feminist news round-up 29.04.12
Man jailed for Nude Facebook Photos
In a landmark case a man has been sentenced to jail for posting nude pictures of his ex-girlfriend on Facebook. This is the first time in Australia that someone has been convicted of a crime committed on social media and one of only a few cases of this kind in the entire world. Ravshan Usmanov said of his motivations: ‘I put the photos up because she hurt me and it was the only thing [I had] to hurt her.’ When the ex-girlfriend found out that the pictures had been posted she immediately asked him to take them down. When he didn’t, she went straight to the police. The Judge of the case, Jane Mottley, said that the conviction was intended as a deterrence for other people considering this kind of activity. She said: ‘New-age technology through Facebook gives instant access to the world [and] incalculable damage can be done to a person’s reputation by the irresponsible posting of information through that medium. With its popularity and potential for real harm, there is a genuine need to ensure the use of this medium to commit offences of this type is deterred.’
This deterrence is clearly needed. A US based website, IsAnyoneUp.com, posted compromising pictures, stories, and contact details of women by men who had been hurt by women. Hunter Moore, the website’s founder said he launched it as a place for ‘public humiliation.’ People could upload sexually explicit photos and video without a victim’s permission, and include a screen grab of their Facebook account and a link to their Twitter account, for the whole Internet to see. A section on the website allowed people to comment on the photos and videos. The website was stopped when the owner of an anti-bullying website decided to buy the domain.
$5.6 million from Girls Gone Wild
Tamara Favazza was a 20-year-old college student in the US during 2004 when someone lifted her tank top and filmed it for TV show, Girls Gone Wild. The TV show, by design, aired footage of young women, often drunk, who exposed parts of their bodies for free. Favazza accused the show of exploiting her, particularly since although she did happily dance, fully clothed, on camera, she did not consent to being exposed. In fact, in footage you can see her mouthing the word ‘no’ as her tank top was lifted. She sued for damages. At first, at trial in 2010 the jury sided with Girls Gone Wild. At retrial she has been awarded US$5.8 million (AU$5.6 million).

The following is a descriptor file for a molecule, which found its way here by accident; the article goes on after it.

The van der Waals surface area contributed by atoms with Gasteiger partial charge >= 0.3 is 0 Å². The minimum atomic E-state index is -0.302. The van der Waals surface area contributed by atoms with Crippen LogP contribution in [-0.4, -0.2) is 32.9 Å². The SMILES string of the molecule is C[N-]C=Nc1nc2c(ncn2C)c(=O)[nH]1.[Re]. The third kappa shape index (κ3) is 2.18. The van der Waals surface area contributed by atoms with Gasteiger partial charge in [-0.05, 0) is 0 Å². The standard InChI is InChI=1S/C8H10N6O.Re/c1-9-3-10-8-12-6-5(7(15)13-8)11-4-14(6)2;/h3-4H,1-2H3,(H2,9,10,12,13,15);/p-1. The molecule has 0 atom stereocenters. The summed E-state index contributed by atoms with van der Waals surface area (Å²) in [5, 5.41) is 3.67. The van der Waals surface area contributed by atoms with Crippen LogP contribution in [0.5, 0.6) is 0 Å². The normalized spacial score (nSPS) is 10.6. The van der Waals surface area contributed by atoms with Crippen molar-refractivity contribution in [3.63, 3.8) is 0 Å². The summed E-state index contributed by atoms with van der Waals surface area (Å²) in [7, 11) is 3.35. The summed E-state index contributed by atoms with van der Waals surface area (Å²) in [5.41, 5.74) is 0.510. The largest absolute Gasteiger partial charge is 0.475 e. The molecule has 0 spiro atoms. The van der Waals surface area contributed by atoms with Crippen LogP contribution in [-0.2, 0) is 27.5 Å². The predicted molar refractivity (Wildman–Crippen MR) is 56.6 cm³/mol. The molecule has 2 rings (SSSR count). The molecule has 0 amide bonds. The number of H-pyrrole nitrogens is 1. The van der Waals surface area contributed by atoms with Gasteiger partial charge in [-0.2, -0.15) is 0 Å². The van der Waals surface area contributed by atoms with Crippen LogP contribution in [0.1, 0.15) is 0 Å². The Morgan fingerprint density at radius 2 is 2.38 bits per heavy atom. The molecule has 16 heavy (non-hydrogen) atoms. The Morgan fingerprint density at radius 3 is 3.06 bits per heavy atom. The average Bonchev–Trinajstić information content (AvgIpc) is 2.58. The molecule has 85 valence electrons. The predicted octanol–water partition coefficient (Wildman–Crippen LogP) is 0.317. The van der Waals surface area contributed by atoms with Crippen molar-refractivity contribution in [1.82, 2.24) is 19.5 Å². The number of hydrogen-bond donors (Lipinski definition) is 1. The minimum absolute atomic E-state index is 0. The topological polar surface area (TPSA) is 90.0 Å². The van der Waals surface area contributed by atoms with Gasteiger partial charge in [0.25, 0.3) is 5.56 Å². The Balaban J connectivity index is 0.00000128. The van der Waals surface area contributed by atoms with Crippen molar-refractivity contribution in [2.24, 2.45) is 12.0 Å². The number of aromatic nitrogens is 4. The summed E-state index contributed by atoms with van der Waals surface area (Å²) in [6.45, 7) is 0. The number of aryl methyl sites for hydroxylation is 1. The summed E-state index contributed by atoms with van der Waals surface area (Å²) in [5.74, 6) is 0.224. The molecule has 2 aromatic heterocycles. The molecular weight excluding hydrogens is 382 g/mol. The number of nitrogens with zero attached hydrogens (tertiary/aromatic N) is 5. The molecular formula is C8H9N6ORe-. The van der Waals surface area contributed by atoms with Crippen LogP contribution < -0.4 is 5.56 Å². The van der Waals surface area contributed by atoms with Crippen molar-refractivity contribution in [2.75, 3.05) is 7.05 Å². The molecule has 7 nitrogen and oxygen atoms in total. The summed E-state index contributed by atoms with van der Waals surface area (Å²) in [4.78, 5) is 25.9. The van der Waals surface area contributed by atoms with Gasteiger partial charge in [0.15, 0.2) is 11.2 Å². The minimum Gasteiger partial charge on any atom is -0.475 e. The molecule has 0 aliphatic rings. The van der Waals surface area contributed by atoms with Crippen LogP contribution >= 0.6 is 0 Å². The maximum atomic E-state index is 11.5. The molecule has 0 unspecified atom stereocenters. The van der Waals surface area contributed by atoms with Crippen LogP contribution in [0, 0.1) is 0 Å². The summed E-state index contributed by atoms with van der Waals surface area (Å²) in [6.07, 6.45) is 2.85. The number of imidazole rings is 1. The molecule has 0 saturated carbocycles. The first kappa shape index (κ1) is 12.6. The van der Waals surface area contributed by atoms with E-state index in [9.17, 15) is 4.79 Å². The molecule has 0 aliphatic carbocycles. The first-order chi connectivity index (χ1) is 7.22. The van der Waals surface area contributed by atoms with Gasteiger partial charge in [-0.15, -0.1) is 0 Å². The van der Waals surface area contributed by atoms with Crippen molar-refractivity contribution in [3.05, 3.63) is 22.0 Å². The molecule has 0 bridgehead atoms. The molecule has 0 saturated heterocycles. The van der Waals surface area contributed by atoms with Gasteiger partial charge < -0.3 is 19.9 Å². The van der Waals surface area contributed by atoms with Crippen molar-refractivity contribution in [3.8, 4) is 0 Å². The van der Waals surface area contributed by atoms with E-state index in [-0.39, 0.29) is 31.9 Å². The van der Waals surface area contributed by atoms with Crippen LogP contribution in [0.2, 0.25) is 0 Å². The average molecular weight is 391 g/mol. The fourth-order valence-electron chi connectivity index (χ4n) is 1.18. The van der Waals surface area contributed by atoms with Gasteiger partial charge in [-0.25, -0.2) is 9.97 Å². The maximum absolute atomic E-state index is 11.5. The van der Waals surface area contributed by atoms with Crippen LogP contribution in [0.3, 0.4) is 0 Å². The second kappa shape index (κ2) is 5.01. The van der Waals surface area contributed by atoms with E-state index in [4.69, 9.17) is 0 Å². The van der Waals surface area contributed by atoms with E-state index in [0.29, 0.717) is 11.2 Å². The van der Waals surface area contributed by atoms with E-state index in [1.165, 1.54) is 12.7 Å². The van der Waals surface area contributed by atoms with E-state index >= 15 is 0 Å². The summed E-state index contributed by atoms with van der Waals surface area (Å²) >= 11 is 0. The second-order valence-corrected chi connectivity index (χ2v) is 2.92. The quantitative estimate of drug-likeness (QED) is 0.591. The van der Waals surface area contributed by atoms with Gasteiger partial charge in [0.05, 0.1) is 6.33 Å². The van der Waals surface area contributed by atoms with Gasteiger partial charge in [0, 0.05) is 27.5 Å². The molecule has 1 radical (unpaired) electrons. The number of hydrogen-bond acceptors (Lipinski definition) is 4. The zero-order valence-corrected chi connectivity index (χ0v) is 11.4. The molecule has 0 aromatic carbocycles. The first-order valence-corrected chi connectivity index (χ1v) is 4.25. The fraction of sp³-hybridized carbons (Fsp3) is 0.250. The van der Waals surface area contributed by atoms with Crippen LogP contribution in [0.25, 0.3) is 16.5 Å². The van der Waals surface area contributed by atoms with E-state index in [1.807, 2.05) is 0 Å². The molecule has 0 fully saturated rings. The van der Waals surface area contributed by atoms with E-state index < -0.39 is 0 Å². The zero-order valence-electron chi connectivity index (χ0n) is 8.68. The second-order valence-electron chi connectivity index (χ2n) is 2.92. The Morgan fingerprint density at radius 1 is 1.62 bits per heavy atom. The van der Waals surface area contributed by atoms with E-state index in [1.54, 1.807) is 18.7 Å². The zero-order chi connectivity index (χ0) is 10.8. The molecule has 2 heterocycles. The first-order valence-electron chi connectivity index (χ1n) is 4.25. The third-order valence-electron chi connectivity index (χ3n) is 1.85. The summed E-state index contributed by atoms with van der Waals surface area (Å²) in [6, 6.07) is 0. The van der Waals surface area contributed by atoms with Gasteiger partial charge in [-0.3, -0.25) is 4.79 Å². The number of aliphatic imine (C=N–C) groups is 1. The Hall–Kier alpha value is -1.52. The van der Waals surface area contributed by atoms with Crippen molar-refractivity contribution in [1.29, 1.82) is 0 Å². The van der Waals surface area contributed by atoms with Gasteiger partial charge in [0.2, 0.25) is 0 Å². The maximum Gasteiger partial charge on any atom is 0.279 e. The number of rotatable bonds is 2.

Sexual Harassment Payouts Not Worth It
In Australia, half of the settlements for sexual harassment disputes result in the award of under $7000, with many disputes yielding no more than redundancy, leave, or termination payouts. The odd high profile case with large payouts are very rare. These facts were uncovered in a recent study conducted by Paula McDonald and Sara Charlesworth. McDonald comments, ‘Making a formal complaint of sexual harassment is a painful and onerous process, and given these figures, the motivation can’t be money.’
Afghan Schoolgirls Put in Danger
Over 100 Afghan schoolgirls were taken to hospital after it was believed that their water had been poisoned by people who oppose the idea of girls going to school. Facts regarding the incident are unclear, though it was believed to be just a scare rather than a real threat. Nonetheless, the girls suffered from symptoms such as headaches and nausea. It also highlights the precarious situation of women in Afghanistan.
A high school student from Arizona, River Flannery, was banned from being named Prom Queen because he is a boy. He claimed, ‘I was denied the right to be prom queen. They are denying me to do something because of my gender.’ He still intends on wearing a black dress for the Prom in order to stand up for equal rights. Some of his fellow students reportedly felt that his claims were jovial in nature, but the story does pose the question: should gender determine one’s eligibility for such an award?
It’s prom season in the US at the moment, and with it comes other controversies. A high school girl from Pennsylvania, Amanda Dougherty, has been told that she can’t go to her school prom because she doesn’t have a date.
LNP Staffer’s Sexist Email
Max Tomlinson, the then media adviser to Liberal National Party Senator Ian Macdonald, wrote to Dr Carole Ford after she penned a newspaper column criticising the lack of female representation in Queensland’s Parliament. Ford had a good point – 49% of Queensland’s Parliamentary representatives used to be women. Now women only have 18% of the seats. Max Tomlinson later resigned as a result of the fallout of his letter, which you can read in full here.
(Image source: 1)